I really like what Bruce MacEwen does over at Adam Smith, Esq. He thinks hard about the legal profession, and he says smart things that you won’t find elsewhere.
But he’s not perfect. He recently wrote that clients were partly responsible for the demise of Dewey (which may well be true) because clients had endorsed “the . . . toxic notion that you hire the lawyer, not the firm.” Here, I beg to differ.
Hiring “the lawyer, not the firm” is not a toxic notion; it is sanity.
Hiring the firm would be nuts, for at least two different reasons. First, the firm has many invidious institutional incentives: Let’s suppose you “hire the firm” by calling the managing partner (or head of litigation, or whoever) to say that you have a new case that you’d like the firm to handle. The managing partner naturally pokes around to see “who has time.” Presto! Your case would be staffed with the partner who has nothing else to do, because the firm can’t foist that guy off on any other sorry client. That inept partner would likely be assisted by a few associates who also “have time,” and you’d be wallowing in B-team city.
Not for me, thank you very much.
If you’re an intelligent client, you don’t want the lawyers who “have time;” you want the lawyers who “are good.” There’s no reason to think those two categories overlap, and plenty of reasons to think they do not.
And I’m just getting warmed up here . . .
The notion of “hiring the firm” also implies that all lawyers (or at least all partners) at a firm are created equal. You call Bigg & Mediocre, and it makes no difference who the firm assigns to the case, because you trust the firm.
Once a firm grows to a certain size, quality will almost surely no longer be uniform. This happens for many reasons: The firm merged with an outfit in Denver that wasn’t as strong as the original New York office; the firm hired laterals for their books of business rather than their legal skills; the firm made a few bad partnership decisions years ago, and those mediocre partners, unable to tell good from bad, have since successfully lobbied to have other mediocre lawyers voted into the partnership ranks; whatever.
Over time, the partnership ranks grow spotty. In that environment, hiring “the firm” is insanity. You don’t want “the firm;” you want “the good lawyers who happen to work at the firm.”
Years ago, I heard a (competent) partner at an extremely large firm scoff when asked to let an unknown colleague in his Los Angeles office work on his case: “There aren’t 400 good lawyers in the entire United States. And I’m supposed to think that all 400 are my partners at this firm? That would be a hell of a coincidence. There’s no way I’m trusting some partner in LA who I’ve never worked with before!”
Or another time, and a different partner (on his firm’s management committee):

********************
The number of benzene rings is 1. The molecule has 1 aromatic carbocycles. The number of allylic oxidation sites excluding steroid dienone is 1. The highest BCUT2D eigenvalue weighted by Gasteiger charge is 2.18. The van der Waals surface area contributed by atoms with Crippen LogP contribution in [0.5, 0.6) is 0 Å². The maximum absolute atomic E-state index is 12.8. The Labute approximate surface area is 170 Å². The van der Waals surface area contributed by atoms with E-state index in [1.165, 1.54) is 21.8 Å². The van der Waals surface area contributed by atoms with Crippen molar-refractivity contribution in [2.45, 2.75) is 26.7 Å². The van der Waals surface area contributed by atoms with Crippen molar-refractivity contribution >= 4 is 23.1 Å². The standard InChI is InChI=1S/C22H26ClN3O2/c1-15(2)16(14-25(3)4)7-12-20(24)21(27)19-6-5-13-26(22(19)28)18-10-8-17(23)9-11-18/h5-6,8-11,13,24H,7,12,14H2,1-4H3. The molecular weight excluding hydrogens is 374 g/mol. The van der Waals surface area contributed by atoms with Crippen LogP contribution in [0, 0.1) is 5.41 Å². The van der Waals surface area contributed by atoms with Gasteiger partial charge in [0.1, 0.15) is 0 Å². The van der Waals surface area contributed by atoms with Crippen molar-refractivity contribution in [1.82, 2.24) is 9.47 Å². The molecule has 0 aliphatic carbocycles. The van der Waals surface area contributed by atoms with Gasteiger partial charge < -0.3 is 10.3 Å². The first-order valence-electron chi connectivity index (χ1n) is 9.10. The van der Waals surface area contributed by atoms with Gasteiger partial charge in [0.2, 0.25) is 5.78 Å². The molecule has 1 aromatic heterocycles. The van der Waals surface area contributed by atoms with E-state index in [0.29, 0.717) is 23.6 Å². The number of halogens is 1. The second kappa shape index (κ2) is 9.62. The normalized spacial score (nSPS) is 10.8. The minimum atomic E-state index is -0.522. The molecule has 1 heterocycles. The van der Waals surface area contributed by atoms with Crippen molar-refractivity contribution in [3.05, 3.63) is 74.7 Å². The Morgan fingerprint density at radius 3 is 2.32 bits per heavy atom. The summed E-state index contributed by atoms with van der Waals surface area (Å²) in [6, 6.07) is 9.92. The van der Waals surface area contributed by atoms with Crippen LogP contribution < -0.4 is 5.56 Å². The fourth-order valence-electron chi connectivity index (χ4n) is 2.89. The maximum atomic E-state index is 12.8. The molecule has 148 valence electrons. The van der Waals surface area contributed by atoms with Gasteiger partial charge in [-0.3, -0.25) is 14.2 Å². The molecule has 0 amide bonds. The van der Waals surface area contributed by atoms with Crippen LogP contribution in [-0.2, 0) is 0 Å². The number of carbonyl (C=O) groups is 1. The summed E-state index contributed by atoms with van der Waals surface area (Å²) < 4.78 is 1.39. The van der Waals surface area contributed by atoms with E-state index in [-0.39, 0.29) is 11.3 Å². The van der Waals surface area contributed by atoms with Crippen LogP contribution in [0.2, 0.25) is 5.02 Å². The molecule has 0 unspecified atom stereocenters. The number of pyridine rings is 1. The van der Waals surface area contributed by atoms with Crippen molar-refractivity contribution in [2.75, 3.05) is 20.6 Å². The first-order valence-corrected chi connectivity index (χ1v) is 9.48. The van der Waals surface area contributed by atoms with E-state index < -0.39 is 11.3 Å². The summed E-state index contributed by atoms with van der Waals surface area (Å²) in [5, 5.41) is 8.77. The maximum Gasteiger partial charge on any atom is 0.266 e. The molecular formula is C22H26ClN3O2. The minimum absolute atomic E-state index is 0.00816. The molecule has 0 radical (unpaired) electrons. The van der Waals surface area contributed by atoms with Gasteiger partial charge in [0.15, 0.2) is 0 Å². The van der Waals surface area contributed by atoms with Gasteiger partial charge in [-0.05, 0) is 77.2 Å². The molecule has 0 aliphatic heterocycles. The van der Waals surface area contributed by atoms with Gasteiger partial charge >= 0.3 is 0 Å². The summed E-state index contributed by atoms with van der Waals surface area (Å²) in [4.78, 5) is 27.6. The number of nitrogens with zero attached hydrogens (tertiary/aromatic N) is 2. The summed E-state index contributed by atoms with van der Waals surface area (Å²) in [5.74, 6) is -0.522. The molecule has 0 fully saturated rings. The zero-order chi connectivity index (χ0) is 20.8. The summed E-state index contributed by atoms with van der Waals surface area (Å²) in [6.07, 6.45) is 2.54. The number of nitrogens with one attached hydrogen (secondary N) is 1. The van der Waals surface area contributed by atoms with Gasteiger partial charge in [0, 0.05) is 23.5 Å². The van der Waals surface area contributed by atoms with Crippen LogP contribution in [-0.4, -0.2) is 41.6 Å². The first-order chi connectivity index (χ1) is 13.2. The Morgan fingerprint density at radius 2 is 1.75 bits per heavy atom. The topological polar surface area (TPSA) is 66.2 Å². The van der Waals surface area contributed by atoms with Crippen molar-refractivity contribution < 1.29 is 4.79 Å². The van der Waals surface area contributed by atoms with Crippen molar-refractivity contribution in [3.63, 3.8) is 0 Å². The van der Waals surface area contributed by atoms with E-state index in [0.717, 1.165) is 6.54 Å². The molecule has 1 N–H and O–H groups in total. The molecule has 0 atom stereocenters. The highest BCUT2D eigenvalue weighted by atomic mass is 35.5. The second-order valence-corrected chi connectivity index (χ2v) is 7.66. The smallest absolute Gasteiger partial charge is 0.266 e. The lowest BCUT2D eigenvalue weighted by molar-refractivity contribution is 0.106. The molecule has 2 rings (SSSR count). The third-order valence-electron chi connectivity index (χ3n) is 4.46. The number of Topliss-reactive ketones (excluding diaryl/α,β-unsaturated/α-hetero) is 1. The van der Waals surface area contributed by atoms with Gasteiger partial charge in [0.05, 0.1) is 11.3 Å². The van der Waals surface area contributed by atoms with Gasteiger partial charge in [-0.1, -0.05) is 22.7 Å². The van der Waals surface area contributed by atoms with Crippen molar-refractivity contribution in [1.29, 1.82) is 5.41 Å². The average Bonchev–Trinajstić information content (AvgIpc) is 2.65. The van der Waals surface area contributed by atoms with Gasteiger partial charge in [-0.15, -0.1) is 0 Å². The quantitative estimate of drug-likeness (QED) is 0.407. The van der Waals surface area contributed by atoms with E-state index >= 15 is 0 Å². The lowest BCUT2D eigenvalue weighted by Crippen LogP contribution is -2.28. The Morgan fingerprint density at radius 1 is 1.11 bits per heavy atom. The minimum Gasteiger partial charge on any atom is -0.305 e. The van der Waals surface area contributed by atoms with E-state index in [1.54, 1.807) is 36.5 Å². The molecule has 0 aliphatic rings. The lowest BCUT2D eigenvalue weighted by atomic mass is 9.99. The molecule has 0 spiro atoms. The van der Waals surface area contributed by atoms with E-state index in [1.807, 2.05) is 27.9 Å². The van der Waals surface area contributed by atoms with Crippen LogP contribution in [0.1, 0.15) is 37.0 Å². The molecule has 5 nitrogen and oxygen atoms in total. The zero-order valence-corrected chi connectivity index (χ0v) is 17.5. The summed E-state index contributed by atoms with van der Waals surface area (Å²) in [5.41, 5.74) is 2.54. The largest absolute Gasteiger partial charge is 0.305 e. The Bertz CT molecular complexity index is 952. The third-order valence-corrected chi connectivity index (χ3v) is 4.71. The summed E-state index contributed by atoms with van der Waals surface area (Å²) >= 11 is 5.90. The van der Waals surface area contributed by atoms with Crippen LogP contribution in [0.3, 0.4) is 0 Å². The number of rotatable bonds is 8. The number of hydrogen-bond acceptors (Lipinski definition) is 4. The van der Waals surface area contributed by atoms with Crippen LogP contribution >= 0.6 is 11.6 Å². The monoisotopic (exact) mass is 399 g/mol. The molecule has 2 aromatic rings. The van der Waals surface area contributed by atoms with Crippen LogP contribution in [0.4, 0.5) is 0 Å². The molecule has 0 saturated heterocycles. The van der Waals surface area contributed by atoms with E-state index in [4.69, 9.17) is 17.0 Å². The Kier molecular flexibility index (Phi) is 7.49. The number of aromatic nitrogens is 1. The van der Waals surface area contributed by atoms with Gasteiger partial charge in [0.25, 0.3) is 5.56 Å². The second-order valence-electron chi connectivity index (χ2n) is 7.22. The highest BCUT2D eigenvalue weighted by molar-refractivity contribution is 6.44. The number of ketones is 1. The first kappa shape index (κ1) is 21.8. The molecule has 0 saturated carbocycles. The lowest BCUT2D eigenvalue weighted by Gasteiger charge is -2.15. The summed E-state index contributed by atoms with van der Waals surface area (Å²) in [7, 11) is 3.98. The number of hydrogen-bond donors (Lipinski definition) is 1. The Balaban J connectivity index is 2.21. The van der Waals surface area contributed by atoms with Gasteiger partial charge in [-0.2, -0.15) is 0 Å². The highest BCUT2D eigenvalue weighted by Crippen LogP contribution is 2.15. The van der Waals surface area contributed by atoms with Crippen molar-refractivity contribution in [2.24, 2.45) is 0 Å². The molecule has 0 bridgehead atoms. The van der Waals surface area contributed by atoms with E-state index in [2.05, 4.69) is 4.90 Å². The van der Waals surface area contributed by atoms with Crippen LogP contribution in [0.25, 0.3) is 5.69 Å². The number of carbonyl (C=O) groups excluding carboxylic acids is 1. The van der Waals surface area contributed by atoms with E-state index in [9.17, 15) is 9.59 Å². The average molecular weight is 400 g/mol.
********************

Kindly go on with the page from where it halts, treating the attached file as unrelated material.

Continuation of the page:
The guy on the management committee asks: “Who can head up this project?”
“How about partner Smith?”
“No, this is a tough issue; we need someone smart. Who else could we use?”
Partners don’t trust their own partners, but clients should hire the firm and not the lawyer?
The “toxic” part of hiring a lawyer instead of a firm may be a client’s instinct to move its legal work when its preferred partner moves laterally between firms. Moving business to follow partners may contribute to a “free agency” mentality that encourages bidding wars for star partners and corrodes the meaning of partnership at both of the firms involved in a lateral move. I can’t say whether I’d be tempted to move business if my preferred lawyer changed firms; to date, I’ve had the good fortune not to confront that situation.
But I can tell you to a certainty that virtually all large firms have sporadic quality; that every firm has an A-team and a B-team, and everyone on the A-team knows the difference; that firms as institutions strive to keep all lawyers busy, which means that clients who don’t pick their lawyers will often be saddled with the B-team; and that smart clients won’t fall for this.
Sorry, Adam Smith, Esq: Toxic or no, I hire lawyers, not firms, and I’m convinced I’d be nuts to do otherwise.
Mark Herrmann is the Chief Counsel – Litigation and Global Chief Compliance Officer at Aon, the world’s leading provider of risk management services, insurance and reinsurance brokerage, and human capital and management consulting. He is the author of The Curmudgeon’s Guide to Practicing Law and Inside Straight: Advice About Lawyering, In-House And Out, That Only The Internet Could Provide (affiliate links). You can reach him by email at firstname.lastname@example.org.